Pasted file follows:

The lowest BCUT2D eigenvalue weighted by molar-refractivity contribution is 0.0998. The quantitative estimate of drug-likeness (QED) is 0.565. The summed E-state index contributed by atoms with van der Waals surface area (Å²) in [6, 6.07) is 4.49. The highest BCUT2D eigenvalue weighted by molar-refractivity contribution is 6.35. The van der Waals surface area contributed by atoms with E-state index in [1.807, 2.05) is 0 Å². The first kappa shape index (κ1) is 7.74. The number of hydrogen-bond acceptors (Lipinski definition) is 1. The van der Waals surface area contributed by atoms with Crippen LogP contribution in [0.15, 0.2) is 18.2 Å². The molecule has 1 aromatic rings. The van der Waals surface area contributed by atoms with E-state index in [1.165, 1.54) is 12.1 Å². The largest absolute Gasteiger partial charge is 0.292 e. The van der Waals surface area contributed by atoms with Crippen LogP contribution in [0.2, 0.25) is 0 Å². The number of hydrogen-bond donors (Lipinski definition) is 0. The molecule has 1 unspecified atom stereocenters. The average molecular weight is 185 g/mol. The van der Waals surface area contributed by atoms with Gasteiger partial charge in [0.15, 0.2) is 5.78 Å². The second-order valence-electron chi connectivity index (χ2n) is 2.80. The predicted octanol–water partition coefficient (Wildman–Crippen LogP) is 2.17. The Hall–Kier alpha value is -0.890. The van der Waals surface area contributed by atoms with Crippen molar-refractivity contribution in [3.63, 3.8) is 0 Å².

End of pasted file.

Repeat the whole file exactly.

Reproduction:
The lowest BCUT2D eigenvalue weighted by molar-refractivity contribution is 0.0998. The quantitative estimate of drug-likeness (QED) is 0.565. The summed E-state index contributed by atoms with van der Waals surface area (Å²) in [6, 6.07) is 4.49. The highest BCUT2D eigenvalue weighted by molar-refractivity contribution is 6.35. The van der Waals surface area contributed by atoms with E-state index in [1.807, 2.05) is 0 Å². The first kappa shape index (κ1) is 7.74. The number of hydrogen-bond acceptors (Lipinski definition) is 1. The van der Waals surface area contributed by atoms with Crippen LogP contribution in [0.15, 0.2) is 18.2 Å². The molecule has 1 aromatic rings. The van der Waals surface area contributed by atoms with E-state index in [1.165, 1.54) is 12.1 Å². The largest absolute Gasteiger partial charge is 0.292 e. The van der Waals surface area contributed by atoms with Crippen LogP contribution in [0.2, 0.25) is 0 Å². The number of hydrogen-bond donors (Lipinski definition) is 0. The molecule has 1 unspecified atom stereocenters. The average molecular weight is 185 g/mol. The van der Waals surface area contributed by atoms with Gasteiger partial charge in [0.15, 0.2) is 5.78 Å². The second-order valence-electron chi connectivity index (χ2n) is 2.80. The predicted octanol–water partition coefficient (Wildman–Crippen LogP) is 2.17. The Hall–Kier alpha value is -0.890. The van der Waals surface area contributed by atoms with Crippen molar-refractivity contribution in [3.63, 3.8) is 0 Å².